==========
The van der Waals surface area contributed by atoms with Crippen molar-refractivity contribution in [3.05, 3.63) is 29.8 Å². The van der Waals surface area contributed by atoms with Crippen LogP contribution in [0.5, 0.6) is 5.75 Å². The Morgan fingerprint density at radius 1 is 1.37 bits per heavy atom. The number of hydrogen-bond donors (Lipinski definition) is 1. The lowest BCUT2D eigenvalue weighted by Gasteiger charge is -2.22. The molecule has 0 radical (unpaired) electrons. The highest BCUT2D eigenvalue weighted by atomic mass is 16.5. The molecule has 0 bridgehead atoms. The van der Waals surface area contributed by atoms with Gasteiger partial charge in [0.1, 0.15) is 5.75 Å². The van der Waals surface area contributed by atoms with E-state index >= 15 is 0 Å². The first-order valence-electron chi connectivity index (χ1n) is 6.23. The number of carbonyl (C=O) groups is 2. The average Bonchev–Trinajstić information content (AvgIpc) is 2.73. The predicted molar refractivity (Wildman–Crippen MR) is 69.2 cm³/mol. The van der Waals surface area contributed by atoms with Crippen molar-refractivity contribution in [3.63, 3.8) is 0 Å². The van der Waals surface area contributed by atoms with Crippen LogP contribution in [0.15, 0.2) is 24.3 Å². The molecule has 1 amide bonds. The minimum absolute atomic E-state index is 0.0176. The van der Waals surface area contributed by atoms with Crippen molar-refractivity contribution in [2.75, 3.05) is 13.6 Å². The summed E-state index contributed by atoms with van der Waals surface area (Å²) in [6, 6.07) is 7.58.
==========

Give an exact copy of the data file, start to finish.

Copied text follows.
The van der Waals surface area contributed by atoms with Crippen molar-refractivity contribution in [3.05, 3.63) is 29.8 Å². The van der Waals surface area contributed by atoms with Crippen LogP contribution in [0.5, 0.6) is 5.75 Å². The Morgan fingerprint density at radius 1 is 1.37 bits per heavy atom. The number of hydrogen-bond donors (Lipinski definition) is 1. The lowest BCUT2D eigenvalue weighted by Gasteiger charge is -2.22. The molecule has 0 radical (unpaired) electrons. The highest BCUT2D eigenvalue weighted by atomic mass is 16.5. The molecule has 0 bridgehead atoms. The van der Waals surface area contributed by atoms with Gasteiger partial charge in [0.1, 0.15) is 5.75 Å². The van der Waals surface area contributed by atoms with E-state index >= 15 is 0 Å². The first-order valence-electron chi connectivity index (χ1n) is 6.23. The number of carbonyl (C=O) groups is 2. The average Bonchev–Trinajstić information content (AvgIpc) is 2.73. The predicted molar refractivity (Wildman–Crippen MR) is 69.2 cm³/mol. The van der Waals surface area contributed by atoms with Crippen molar-refractivity contribution in [3.63, 3.8) is 0 Å². The van der Waals surface area contributed by atoms with Crippen LogP contribution in [0.15, 0.2) is 24.3 Å². The molecule has 1 amide bonds. The minimum absolute atomic E-state index is 0.0176. The van der Waals surface area contributed by atoms with Crippen molar-refractivity contribution in [2.75, 3.05) is 13.6 Å². The summed E-state index contributed by atoms with van der Waals surface area (Å²) in [6, 6.07) is 7.58.